People and culture
Like Squire, "people and culture" is a big focus at IAG, according to its digital workspace and Australian infrastructure director, Kath Young.
Young, who is responsible for enhancing the digital experience of more than 15,000 employees and partners, said her big focus has been dealing with the ongoing disruption and transformation of the workspace and shifting worker expectations.
"There's quite a lot of disruption going on in all industries," she said in discussing IAG's business drivers for mobilising and digitising key business processes.
"We're a fairly old industry and this disruption is somewhat here, but still coming. So to face that we really need to attract people, and keep people, and different types of people, and a younger demographic. We also need to attract people who have expertise, and who may want more flexibility in their life. . . It is really around disruption of the workforce."
Like others, she said the company has had to address the ever-changing demands of the workforce.
"You have very different groups nowadays in the workforce. Women are looking for balance, convenience and flexibility while men are looking for career, money, and role content. Younger people want more job training, more job content, and opportunities; while older people are looking for security and stability," she said.
It involves reviewing not only the ways in which people work, but the tools provided and the need for greater collaboration and access.
"It has really shifted from saying: 'it's okay to just sit here and do what I've been given,' to 'this is the way I am going to work.' There's also a shift in the impact on the business in terms of collaboration across geographies and across teams. Teams that aren't together all of the time. It is really shifting the way people are working together."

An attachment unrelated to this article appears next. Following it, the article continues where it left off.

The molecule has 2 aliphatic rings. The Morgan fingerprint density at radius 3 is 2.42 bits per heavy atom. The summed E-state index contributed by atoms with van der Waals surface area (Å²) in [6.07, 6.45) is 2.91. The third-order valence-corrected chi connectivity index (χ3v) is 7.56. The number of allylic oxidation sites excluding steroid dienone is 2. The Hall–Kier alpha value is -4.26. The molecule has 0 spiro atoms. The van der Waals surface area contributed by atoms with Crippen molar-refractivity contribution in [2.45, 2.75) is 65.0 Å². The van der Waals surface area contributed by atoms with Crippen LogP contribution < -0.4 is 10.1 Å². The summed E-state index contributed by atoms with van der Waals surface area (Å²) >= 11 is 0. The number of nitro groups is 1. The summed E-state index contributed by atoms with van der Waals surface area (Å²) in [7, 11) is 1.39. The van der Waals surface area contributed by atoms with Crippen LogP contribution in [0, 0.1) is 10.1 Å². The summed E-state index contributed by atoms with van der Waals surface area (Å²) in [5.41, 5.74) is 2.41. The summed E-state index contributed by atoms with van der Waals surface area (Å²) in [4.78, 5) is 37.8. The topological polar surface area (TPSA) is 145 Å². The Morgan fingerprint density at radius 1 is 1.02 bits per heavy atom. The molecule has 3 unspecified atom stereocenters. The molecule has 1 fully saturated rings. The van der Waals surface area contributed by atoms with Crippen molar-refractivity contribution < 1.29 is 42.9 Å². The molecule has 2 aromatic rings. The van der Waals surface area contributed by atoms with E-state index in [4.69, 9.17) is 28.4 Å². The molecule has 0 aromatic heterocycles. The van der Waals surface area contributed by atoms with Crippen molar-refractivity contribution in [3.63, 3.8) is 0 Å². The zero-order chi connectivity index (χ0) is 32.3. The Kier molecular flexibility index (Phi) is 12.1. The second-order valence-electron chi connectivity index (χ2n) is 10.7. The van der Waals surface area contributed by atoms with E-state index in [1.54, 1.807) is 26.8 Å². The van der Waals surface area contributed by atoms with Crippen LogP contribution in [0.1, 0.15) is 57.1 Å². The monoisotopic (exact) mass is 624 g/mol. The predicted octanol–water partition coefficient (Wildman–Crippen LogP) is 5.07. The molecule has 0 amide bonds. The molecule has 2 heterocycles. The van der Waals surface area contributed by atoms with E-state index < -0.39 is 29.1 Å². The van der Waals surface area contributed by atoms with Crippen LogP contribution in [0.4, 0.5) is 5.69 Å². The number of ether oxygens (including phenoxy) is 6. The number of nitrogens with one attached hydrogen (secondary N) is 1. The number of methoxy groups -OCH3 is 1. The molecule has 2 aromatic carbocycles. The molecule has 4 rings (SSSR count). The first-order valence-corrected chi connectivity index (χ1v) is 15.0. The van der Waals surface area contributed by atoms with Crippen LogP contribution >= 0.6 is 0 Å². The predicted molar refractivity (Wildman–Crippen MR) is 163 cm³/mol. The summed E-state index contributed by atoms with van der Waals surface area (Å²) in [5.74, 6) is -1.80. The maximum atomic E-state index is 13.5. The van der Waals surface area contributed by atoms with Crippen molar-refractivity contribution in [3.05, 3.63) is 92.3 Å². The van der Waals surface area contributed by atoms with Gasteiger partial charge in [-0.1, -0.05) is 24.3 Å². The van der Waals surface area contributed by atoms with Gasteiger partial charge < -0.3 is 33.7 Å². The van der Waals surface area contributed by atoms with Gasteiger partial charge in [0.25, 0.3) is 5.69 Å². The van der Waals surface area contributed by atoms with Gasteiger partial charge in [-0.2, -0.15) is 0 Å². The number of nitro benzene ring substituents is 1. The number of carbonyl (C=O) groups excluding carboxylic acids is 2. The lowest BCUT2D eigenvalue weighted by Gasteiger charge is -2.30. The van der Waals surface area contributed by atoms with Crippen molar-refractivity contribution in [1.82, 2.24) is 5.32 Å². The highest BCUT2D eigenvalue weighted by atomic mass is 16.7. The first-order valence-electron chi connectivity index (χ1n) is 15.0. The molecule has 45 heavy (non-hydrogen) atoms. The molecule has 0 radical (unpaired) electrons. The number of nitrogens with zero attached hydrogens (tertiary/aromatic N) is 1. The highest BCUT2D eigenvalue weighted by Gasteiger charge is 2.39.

Meanwhile, people living and working in remote locations are very much top of mind for MidCoast Water group general manager of information services, Carol Avis.
Avis said her biggest challenge - and one that's been front and centre over the past several years - is how to service people living in remote locations, and how to provide staff and field workers with mobile-enabled applications and coverage.
"Because we're regional I'm representing people who are not connected to the infrastructure that most of us are connected to. So that has been a huge challenge. We are working creatively to try to solve the problem of not having mobile coverage in all of our 10,000 square kilometres in the service area that we need to do service in," she said.
"It is not just the people that are out there remotely, it is all of the meters, the dams, the SCADA-managed water and sewer monitoring devices - and you can imagine how they need to connected and monitored and be communicating in a regional area.
Sign up for CIO Asia eNewsletters.